In such devices, the material to be tagged is placed between an abutting member and the nose of the tool. When the mechanism is actuated, the member moves towards the nose compressing and holding the material. At that point, a cylinder moves the gun body forward against the member and the needle is then mechanically moved forward relative to the gun body and through the material into the nose. As the needle is moved, the fastener is dispensed. Thus, the fastener is actually moving through the needle at the same time the needle is moving through the material.
This type of power tagging tool is specifically designed for use with materials which are quite hard in nature. When materials of this type are tagged, the combined movement of the needle and the fastener through the needle will normally not damage the article. However, when softgoods articles are used with such tagging tools, the combination of the moving needle and the moving fastener through the needle can severely damage the article by causing an enlarged hole or opening therein. Not only does the enlarged opening damage the article and, thus, make same unsaleable, the presence of an enlarged opening defeats the purpose of the fastener because the T-bar end of the fastener can easily pass through the enlarged opening and, thus, permits accidental or intentional removal of the header from the softgoods article.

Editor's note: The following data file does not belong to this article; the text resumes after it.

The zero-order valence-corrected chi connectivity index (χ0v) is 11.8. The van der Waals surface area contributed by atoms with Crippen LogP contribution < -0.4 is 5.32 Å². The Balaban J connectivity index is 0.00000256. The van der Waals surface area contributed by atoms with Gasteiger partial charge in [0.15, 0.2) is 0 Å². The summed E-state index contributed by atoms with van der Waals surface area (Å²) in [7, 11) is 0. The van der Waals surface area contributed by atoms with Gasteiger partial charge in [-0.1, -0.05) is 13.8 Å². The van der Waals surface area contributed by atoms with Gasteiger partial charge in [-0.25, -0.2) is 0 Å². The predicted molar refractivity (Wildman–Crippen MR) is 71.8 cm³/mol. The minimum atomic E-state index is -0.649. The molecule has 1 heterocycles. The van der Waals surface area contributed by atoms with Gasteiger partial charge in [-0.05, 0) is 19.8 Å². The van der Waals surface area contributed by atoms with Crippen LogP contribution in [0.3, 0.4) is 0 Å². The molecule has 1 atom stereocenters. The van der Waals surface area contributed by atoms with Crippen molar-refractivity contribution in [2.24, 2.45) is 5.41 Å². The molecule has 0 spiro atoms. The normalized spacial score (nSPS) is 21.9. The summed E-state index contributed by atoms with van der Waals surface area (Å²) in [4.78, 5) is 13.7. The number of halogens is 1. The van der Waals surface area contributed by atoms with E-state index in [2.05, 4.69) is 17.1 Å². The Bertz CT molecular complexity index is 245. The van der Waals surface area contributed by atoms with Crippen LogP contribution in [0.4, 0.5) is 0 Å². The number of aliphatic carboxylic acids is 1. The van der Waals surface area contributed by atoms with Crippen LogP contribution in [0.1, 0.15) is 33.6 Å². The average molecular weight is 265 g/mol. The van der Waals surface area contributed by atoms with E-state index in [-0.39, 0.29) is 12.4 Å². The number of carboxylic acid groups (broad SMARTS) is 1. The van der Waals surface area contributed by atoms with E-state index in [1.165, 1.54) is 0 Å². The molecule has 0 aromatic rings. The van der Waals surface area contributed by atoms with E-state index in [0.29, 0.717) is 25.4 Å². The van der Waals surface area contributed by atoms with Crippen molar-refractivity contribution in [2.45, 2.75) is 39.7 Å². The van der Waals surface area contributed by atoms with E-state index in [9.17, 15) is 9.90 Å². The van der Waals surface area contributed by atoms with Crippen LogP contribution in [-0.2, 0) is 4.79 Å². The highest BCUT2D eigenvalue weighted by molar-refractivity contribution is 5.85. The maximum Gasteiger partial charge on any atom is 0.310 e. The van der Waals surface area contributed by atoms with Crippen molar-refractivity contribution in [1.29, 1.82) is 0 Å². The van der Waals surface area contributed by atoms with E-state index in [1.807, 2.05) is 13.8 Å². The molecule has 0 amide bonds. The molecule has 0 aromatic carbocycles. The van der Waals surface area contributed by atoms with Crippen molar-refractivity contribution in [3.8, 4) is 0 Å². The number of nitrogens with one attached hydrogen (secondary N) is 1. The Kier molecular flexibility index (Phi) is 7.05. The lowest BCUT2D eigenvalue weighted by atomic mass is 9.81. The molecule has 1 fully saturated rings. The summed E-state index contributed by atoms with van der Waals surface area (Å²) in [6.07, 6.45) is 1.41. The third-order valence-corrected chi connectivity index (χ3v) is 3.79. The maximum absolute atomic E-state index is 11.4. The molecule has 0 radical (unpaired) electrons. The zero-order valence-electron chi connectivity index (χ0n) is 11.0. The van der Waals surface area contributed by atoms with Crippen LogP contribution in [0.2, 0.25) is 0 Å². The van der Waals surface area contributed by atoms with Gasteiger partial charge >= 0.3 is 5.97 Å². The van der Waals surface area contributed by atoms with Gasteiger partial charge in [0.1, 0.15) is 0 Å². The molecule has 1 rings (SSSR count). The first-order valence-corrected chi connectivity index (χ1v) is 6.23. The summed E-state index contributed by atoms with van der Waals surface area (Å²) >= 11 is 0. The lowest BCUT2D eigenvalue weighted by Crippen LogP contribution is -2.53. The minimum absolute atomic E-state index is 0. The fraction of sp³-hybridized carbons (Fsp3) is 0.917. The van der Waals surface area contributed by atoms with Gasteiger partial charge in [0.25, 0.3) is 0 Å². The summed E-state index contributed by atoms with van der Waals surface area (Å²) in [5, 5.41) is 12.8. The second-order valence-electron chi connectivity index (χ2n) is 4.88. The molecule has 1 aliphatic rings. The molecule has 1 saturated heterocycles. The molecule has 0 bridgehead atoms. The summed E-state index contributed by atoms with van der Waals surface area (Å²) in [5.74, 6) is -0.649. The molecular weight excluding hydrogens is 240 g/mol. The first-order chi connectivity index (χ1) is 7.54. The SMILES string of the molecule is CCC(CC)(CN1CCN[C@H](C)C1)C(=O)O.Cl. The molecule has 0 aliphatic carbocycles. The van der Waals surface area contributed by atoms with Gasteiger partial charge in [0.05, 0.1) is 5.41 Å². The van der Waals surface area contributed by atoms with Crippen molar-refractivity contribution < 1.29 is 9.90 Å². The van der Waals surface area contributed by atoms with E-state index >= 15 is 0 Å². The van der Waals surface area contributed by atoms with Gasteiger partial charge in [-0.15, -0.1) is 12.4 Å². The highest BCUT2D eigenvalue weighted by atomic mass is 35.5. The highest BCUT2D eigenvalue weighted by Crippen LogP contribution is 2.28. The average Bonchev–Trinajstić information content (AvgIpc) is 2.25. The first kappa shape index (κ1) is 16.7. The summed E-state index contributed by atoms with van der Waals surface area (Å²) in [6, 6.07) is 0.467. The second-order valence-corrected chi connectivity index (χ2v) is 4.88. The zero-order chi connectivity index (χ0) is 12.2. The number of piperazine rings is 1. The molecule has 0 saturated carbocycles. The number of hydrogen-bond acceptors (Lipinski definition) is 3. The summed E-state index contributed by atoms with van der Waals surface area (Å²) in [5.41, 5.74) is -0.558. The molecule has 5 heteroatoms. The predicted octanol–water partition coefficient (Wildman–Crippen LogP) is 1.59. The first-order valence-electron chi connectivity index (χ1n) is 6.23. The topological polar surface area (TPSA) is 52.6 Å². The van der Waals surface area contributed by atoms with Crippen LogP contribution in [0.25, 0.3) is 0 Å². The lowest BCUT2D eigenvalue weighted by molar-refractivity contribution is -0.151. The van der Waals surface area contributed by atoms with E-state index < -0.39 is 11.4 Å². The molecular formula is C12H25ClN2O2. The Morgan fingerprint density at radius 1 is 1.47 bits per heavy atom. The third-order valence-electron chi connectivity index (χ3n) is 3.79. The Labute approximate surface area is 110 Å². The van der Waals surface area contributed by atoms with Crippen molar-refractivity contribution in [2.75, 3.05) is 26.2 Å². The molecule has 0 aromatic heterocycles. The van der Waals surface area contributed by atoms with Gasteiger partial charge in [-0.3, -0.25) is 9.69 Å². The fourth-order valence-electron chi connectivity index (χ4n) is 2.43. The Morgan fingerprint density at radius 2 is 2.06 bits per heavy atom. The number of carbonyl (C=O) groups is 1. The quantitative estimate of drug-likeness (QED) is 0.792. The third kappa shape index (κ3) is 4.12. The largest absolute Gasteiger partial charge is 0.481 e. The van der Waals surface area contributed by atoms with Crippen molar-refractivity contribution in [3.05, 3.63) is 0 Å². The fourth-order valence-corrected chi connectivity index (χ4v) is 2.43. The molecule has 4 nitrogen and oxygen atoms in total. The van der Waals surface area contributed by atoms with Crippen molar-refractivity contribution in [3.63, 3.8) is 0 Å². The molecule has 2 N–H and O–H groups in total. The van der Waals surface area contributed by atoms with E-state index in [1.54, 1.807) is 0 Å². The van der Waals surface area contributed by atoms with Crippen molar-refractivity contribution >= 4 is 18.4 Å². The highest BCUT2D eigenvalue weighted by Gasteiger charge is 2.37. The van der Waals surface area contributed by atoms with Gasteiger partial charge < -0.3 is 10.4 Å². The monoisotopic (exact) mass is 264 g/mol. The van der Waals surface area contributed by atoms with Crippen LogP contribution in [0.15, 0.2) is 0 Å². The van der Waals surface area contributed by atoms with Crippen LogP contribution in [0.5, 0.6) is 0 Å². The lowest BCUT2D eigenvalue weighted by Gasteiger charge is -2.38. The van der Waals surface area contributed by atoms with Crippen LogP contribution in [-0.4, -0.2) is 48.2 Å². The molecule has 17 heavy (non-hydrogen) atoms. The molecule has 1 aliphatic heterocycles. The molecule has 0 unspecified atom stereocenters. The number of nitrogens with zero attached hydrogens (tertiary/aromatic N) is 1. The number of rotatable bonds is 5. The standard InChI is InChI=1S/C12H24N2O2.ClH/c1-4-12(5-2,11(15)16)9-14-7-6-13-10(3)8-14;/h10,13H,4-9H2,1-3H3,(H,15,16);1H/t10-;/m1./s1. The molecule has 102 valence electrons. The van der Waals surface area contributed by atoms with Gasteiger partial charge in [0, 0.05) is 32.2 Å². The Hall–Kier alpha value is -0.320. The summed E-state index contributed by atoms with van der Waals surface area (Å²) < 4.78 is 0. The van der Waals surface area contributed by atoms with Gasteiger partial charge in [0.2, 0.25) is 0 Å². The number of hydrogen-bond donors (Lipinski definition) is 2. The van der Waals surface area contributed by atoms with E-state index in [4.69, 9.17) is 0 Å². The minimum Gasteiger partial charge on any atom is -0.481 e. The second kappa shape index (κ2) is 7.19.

Because of the complicated movements required in conventional power attaching tools, the mechanisms themselves are quite complex and, therefore, costly. In fact, such power tagging tools cost approximately eight to ten times as much as a hand-held, manually actuated fastener attacher. Moreover, the complexity of such tools results in high maintenance costs because of frequent breakdowns of the mechanism.